The Hurley Road looking into the Pemberton Valley.
The lighting as we entered Pemberton was incredible. We finally saw a large black bear in this field but it was too far away to capture on camera.
At this point it was after 4 in the afternoon and we need to make a decision where to camp. Because it was the Labour Day weekend, we knew it might be challenging, but we decided to continue on to D'arcy and try camp there. Unfortunately when we arrived there, all campsites were full so plan B was to take the High Line road to Seton Portage, fairly confident we'd find a clearing along the way to set up camp. Whimsical carvings beside the road in D'arcysLnJYizzQeyKZKI2CxR7Dg.jpg
The Highline road had been in an active forest fire earlier in the summer, but my research seemed to indicate it was now safe. When we hit the start of it however, it was guarded so we were unsure if we'd be able to continue. But the guard simply warned us not to stop between kilometer marker 6 to 14 as it was still too dangerous in that area. Along the way there were miles of firehose at the edge of the road, and we could see the crews working several hundred yards to the side. The view from the High Line Road over Anderson Lake
The Highline Road as it snakes along Anderson Lake
Entering the BC Hydro Power station at Seton Portage. It is powered by water from Carpenter Lake which is at a much higher elevation than Anderson Lake which it drains into. large pipes carry water down from Carpenter Lake
At this point it was close to 7 PM and we were all getting a little tired and ready to park the truck. Signs in Seton Portage seemed to indicate several campsites, but each led to dead ends, so in frustration we finally decided to continue on to Lillooet in the hopes we'd find somewhere to park along the way. After climbing the pass from SP to Carpenter Lake, we found ourselves back at the Carpenter Lake dam, where earlier in the day we'd taken some pics off the top of the dam. Just north of the dam was a small unserviced Forest Rec site (a pullout along the road). Close to 9 PM at this point, it seemed as good a place as any.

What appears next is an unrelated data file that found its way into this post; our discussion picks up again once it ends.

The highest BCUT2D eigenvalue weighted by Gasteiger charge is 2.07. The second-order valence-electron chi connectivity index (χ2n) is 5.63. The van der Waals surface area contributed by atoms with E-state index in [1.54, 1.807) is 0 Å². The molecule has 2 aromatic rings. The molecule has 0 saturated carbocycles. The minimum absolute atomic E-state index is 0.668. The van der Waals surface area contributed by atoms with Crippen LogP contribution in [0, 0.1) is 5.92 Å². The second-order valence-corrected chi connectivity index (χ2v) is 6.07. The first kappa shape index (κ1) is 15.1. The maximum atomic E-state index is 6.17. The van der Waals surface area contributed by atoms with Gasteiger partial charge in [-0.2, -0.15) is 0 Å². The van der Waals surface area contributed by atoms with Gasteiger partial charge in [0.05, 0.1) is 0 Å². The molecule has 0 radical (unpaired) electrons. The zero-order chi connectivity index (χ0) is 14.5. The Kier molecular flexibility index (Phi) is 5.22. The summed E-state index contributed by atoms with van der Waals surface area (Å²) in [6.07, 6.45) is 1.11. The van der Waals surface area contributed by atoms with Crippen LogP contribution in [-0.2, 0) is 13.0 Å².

Dinner was made and we settled in for some rest.
The next morning after a somewhat disturbed night of sleep (cars with boisterous passengers drove by at all hours of the night, often honking as they passed), we awoke to find a flat tire on the truck. Guess stock Goodyears weren't meant for these gravel roads.
After a leisurely breakfast and putting the spare tire on, we crossed the road for a better perspective on our campsite. While I've grown up in the coastal mountains, their majesty and grandeur still take my breath away
Back on the road to Lillooet. The layers in the mountains were very clear and we stopped for multiple pictures.
After arriving back in Lillooet we decided to take Hwy 99 through Pavilion and over to Cache Creek, then Merritt and back home. I'll share those pics later. We thoroughly enjoyed this trip (even the kids) and are looking forward to more adventures.